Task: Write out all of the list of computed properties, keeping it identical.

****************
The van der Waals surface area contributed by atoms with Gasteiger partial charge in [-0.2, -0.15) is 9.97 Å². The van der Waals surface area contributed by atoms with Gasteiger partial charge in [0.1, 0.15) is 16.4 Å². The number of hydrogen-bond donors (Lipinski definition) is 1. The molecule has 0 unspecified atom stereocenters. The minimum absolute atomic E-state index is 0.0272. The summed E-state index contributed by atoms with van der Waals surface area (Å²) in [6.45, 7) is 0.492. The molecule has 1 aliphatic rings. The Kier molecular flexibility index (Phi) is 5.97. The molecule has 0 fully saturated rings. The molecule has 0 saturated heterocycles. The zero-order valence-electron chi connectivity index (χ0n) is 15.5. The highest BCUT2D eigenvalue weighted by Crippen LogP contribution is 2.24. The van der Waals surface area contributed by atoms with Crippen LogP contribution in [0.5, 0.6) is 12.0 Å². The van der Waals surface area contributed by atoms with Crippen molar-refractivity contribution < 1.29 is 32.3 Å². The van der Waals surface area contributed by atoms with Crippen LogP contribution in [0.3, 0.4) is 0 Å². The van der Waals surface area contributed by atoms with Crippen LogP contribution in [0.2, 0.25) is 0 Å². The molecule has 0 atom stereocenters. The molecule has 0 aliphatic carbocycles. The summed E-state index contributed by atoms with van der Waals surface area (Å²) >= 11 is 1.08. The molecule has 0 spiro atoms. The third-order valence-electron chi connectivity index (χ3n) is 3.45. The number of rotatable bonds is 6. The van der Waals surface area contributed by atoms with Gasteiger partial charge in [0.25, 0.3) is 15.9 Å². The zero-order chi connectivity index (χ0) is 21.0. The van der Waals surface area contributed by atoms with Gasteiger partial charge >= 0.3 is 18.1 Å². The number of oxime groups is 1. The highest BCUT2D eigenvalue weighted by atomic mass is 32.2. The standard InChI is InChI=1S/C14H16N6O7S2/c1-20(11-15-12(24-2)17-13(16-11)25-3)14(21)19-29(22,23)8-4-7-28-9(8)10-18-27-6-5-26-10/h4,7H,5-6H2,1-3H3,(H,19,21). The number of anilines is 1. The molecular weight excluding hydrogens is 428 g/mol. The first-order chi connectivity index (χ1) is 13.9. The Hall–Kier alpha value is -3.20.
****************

The van der Waals surface area contributed by atoms with Gasteiger partial charge in [-0.2, -0.15) is 9.97 Å². The van der Waals surface area contributed by atoms with Gasteiger partial charge in [0.1, 0.15) is 16.4 Å². The number of hydrogen-bond donors (Lipinski definition) is 1. The molecule has 0 unspecified atom stereocenters. The minimum absolute atomic E-state index is 0.0272. The summed E-state index contributed by atoms with van der Waals surface area (Å²) in [6.45, 7) is 0.492. The molecule has 1 aliphatic rings. The Kier molecular flexibility index (Phi) is 5.97. The molecule has 0 fully saturated rings. The molecule has 0 saturated heterocycles. The zero-order valence-electron chi connectivity index (χ0n) is 15.5. The highest BCUT2D eigenvalue weighted by Crippen LogP contribution is 2.24. The van der Waals surface area contributed by atoms with Crippen LogP contribution in [0.5, 0.6) is 12.0 Å². The van der Waals surface area contributed by atoms with Crippen molar-refractivity contribution < 1.29 is 32.3 Å². The van der Waals surface area contributed by atoms with Crippen LogP contribution in [0.3, 0.4) is 0 Å². The van der Waals surface area contributed by atoms with Crippen LogP contribution in [0.2, 0.25) is 0 Å². The molecule has 0 atom stereocenters. The molecule has 0 aliphatic carbocycles. The summed E-state index contributed by atoms with van der Waals surface area (Å²) >= 11 is 1.08. The molecule has 0 spiro atoms. The third-order valence-electron chi connectivity index (χ3n) is 3.45. The number of rotatable bonds is 6. The van der Waals surface area contributed by atoms with Gasteiger partial charge in [0.25, 0.3) is 15.9 Å². The zero-order chi connectivity index (χ0) is 21.0. The van der Waals surface area contributed by atoms with Gasteiger partial charge >= 0.3 is 18.1 Å². The number of oxime groups is 1. The highest BCUT2D eigenvalue weighted by atomic mass is 32.2. The standard InChI is InChI=1S/C14H16N6O7S2/c1-20(11-15-12(24-2)17-13(16-11)25-3)14(21)19-29(22,23)8-4-7-28-9(8)10-18-27-6-5-26-10/h4,7H,5-6H2,1-3H3,(H,19,21). The number of anilines is 1. The molecular weight excluding hydrogens is 428 g/mol. The first-order chi connectivity index (χ1) is 13.9. The Hall–Kier alpha value is -3.20.